SXSW Midnight Shorts: Five short films that make us want more

*The AU Review will continue with its planned SXSW 2020 coverage.  We have been in contact with the respective representatives for available films in order to give them the coverage they intended.

The Midnight Shorts Competition has long been an audience favourite at SXSW.  A bite-sized marathon of twisted ideas that usually fuses gore, overt sexuality, and dark humour together in manners perhaps too extreme for mainstream.  The 2020 program was no different.  Here’s five of this year’s Midnight Shorts that showcased just as much promise from their creators as they did horror from their subjects.

Selfie

In a social media atmosphere where TikTok, Snapchat, and Instagram reign supreme, only one can truly dominate, and for teenager Sarah (Peyton Kennedy) it’s Selfie; disclaimer, the app doesn’t actually exist – and thank God considering where John Poliquin‘s twisted feature goes.  A not-so-subtle commentary on the state of aesthetic perfection in the age of social media, Sarah’s defiance in not wanting to subscribe to fake perfection comes at a price as her literal “perfect” persona manifests itself, resulting in a dark, brutal piece that suggests honesty online will save you from yourself.

Danny’s Girl 

Emily Wilson‘s sweet courtship tale of an online romance that transfers over into real-life would be prime rom-com material if it wasn’t for the shocking piece of luggage one of them brings to their planned weekend of hopeful romance.  With his awkward energy, Danny (Danny Dikel) appears to be the archetypal outcast that could derail the union, but Wilson’s chaotic dark comedy of errors flips expectations on its side, allowing Cleo (Remy Bennett) to emerge as the story’s most unhinged component.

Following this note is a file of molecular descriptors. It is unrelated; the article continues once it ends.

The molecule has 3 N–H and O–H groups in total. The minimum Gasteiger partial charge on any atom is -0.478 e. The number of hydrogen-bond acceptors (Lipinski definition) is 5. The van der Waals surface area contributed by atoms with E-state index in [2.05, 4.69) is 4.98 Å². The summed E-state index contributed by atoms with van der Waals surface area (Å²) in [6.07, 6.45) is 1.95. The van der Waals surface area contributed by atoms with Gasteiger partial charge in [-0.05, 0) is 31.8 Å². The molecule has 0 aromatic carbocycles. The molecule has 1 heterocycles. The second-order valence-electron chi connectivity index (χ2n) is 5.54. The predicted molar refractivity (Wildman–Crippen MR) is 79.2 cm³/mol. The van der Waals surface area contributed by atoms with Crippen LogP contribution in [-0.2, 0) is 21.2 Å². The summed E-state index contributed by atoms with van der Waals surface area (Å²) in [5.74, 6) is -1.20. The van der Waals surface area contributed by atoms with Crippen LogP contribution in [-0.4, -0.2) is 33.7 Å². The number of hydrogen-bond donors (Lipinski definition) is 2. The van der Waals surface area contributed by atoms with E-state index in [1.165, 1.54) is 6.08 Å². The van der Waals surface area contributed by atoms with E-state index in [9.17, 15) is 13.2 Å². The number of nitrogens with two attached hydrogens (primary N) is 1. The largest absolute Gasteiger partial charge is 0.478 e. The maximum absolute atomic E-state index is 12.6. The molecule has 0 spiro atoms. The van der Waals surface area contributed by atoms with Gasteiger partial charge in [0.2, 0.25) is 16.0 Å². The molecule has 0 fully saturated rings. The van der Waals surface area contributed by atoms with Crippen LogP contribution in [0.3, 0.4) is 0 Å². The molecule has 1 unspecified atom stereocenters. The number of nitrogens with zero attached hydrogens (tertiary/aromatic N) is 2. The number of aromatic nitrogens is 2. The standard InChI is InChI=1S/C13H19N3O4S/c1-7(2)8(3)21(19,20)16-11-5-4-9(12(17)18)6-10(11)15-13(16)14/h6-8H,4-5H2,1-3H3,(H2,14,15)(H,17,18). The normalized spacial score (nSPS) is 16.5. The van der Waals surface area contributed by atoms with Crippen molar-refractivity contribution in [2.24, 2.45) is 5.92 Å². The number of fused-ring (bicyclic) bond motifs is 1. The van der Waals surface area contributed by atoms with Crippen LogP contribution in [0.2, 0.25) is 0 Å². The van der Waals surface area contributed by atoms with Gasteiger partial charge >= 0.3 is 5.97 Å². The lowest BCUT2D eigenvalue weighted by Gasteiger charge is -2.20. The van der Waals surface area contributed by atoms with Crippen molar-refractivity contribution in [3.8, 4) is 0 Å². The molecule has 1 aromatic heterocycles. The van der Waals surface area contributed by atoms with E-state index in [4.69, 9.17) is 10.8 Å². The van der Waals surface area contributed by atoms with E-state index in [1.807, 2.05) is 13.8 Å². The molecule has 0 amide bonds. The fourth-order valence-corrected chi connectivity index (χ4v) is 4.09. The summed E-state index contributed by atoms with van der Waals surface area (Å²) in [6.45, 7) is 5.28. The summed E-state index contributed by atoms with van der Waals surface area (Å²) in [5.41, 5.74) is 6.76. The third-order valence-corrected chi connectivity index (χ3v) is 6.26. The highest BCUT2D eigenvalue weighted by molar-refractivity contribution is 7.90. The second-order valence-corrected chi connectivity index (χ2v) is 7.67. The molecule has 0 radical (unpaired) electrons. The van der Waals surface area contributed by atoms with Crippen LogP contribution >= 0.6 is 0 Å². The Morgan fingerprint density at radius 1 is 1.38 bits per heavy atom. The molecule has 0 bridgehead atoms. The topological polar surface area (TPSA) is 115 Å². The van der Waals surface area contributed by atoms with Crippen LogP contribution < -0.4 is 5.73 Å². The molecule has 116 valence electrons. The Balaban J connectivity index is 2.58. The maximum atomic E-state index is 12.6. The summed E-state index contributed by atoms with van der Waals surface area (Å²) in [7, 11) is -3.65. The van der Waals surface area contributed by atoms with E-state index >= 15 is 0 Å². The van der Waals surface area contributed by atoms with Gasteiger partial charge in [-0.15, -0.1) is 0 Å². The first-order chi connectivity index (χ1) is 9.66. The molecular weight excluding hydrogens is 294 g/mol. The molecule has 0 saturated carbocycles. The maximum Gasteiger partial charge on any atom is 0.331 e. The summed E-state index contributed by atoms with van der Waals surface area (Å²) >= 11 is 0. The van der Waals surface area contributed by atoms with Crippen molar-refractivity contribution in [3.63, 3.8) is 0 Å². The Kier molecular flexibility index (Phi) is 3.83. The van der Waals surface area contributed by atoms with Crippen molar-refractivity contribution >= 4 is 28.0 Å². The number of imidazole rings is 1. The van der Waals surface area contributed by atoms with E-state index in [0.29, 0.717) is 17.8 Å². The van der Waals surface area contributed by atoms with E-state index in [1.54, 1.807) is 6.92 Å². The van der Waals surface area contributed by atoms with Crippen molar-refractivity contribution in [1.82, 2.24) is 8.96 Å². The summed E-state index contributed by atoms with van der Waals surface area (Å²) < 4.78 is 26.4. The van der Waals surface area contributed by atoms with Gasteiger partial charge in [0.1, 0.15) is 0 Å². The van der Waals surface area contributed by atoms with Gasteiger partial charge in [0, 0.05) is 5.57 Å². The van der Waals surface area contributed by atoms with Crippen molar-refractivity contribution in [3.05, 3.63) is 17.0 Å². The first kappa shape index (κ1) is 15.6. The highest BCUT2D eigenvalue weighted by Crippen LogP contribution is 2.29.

Stucco

Stacked with an impressive array of talent – Debra Messing, Colton Haynes, and Aisha Tyler, to name a few – though keeping the majority of them surprisingly hidden, Stucco is a striking debut from actress/director Janina Gavankar (The Way Back).  Utilising practical effects and a slow burn mentality, Gavankar’s agoraphobic protagonist starts to mentally unwind in her new surroundings that acts as a metaphor for her crippling desire to break through her phobia.  Unsettling imagery abounds in this unique thriller that tackles the themes of depression, guilt, and freedom.

Laura Hasn’t Slept

A single setting, nasty special effects, and a duo of committed, central performances bookended by a 1980’s-inspired horror aesthetic, Laura Hasn’t Slept comes off like a new-wave Nightmare On Elm Street.  Australia’s own Caitlin Stasey and a suitably creepy Lew Temple play a type-of cat-and-mouse game of subconscious horror, something that writer/director Parker Finn delights in as he gleefully tortures Stasey’s Laura as she begs her therapist (or is he?) for help.

Seek

With practical effects courtesy of two-time Academy Award nominee Arjen Tuiten (Pan’s Labyrinth, Maleficent: Mistress of Evil) and endorsement from Knives Out director Rian Johnson, Seek already has the credentials most major productions would kill for.  A simple premise – two girls stopping at a roadside bathroom – and the basis of a family-friendly game (this one being hide & seek) prove horrific enough for creator Aaron Morgan to deliver 5 minutes of truly unnerving material that we would only be so lucky as to see expanded into feature length.

Peter Gray

Film critic with a penchant for Dwayne Johnson, Jason Momoa, Michelle Pfeiffer and horror movies, harbouring the desire to be a face of entertainment news.

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